Will the affordable car ever return?

Your boss expects a €20 billion income stream from software by 2030. That’s a pretty ambitious goal. How will you achieve this?

“We are working very hard on this. What I can tell you is that we are seeing growth in our software revenue this year that is on track with this plan. Last year we achieved just under €400 million. Right now we are, however, pushing five business areas. The first consists of the services we sell on delivery of the car, for example navigation services in Europe. We are going to sell more and more of these kinds of services with the car.”

“The second pillar consists of subscriptions, which amounts to renewing previous services along with other services at a later stage. The third category is ‘feature on demand,’ for example, ‘connected alarm.’ This is a feature that was not yet there for some cars when they entered the market. Then we can sell the feature afterwards. In this category we also have software related to the safety systems and the infotainment system. This is also true if you buy a used car and the first owner did not purchase certain features. You can then add the options you want yourself.”

“The fourth piece consists of anything related to data. Think, for example, of insurance based on the use of the car. You then only pay when you actually drive and allow the manufacturer to share this data with the insurer. In addition, we can provide fleet management services, but also anonymize certain vehicle data. This allows you, for example, to see certain patterns in the infrastructure to better assess where there might be hazards. We can then bring those dangers to the attention of (local) governments. We worked with the Belgian government and found certain places where the infrastructure needed to be improved.”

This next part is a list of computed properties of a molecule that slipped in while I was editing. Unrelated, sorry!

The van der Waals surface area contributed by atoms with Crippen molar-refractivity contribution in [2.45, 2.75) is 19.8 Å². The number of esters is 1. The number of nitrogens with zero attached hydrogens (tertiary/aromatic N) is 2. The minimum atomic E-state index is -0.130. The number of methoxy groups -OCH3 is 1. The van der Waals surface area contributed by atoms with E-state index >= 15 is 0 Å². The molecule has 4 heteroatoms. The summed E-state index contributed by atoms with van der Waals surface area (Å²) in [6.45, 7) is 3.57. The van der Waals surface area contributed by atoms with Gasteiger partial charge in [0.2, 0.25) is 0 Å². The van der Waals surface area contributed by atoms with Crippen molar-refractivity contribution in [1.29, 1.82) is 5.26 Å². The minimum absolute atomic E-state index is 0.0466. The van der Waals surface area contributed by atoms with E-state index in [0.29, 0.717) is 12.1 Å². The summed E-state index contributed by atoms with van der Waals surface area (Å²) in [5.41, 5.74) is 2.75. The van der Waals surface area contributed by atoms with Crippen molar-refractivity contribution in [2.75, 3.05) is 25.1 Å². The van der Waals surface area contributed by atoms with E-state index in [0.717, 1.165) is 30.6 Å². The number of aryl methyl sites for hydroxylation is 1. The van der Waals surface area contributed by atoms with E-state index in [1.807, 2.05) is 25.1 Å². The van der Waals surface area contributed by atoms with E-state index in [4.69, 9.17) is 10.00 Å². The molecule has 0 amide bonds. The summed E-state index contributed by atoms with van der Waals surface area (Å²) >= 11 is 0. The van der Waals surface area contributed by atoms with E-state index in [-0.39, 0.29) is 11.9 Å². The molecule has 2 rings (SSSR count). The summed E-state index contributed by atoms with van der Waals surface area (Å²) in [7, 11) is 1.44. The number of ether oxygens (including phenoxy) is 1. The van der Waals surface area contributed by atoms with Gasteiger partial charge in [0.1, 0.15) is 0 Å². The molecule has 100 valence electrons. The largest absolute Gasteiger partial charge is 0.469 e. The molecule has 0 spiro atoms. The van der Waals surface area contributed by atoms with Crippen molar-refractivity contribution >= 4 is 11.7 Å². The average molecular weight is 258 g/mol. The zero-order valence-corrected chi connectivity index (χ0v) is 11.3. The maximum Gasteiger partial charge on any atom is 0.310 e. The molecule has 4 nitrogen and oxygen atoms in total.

“Finally, the fifth piece consists of connecting the car to the network. All of this is how we grow the software business to €20 billion by 2030, which is a pretty big number.”

Yves Bonnefont

Developments in autonomous driving

Finally, I want to talk to you about autonomous driving. The challenges in that area seem more difficult than the industry anticipated. Not only when it comes to technology, but also legislation. Do you personally believe in a future for the self-driving car?

“I think people are willing to pay for features that increase the safety of the car while giving them room to do something else when they are alone in the car. With our current systems, we have improved safety tremendously and people are willing to pay for it: more than 50 percent of customers choose ‘Level 2’ semi-autonomous driving. We are now moving to the next level where the driver no longer needs to be actively engaged in driving on some routes: ‘Level 3’. STLA AutoDrive will provide that capability, and I think people are willing to pay for that.”

“When you are talking about fully self-driving cars, ‘Level 4’ and ‘Level 5′, you are dealing with a totally different use of the car. You’re talking about professional use, for example a robot cab. But it can also be suitable for delivering packages in cities, an exploding business. However, today we can hardly see business potential for passenger cars with systems that enable fully autonomous driving. This is because the cost for an individual would be far too high. So this is a professional tool: companies can save on the driver and replace it with autonomous technology. We are currently working on that with Waymo.”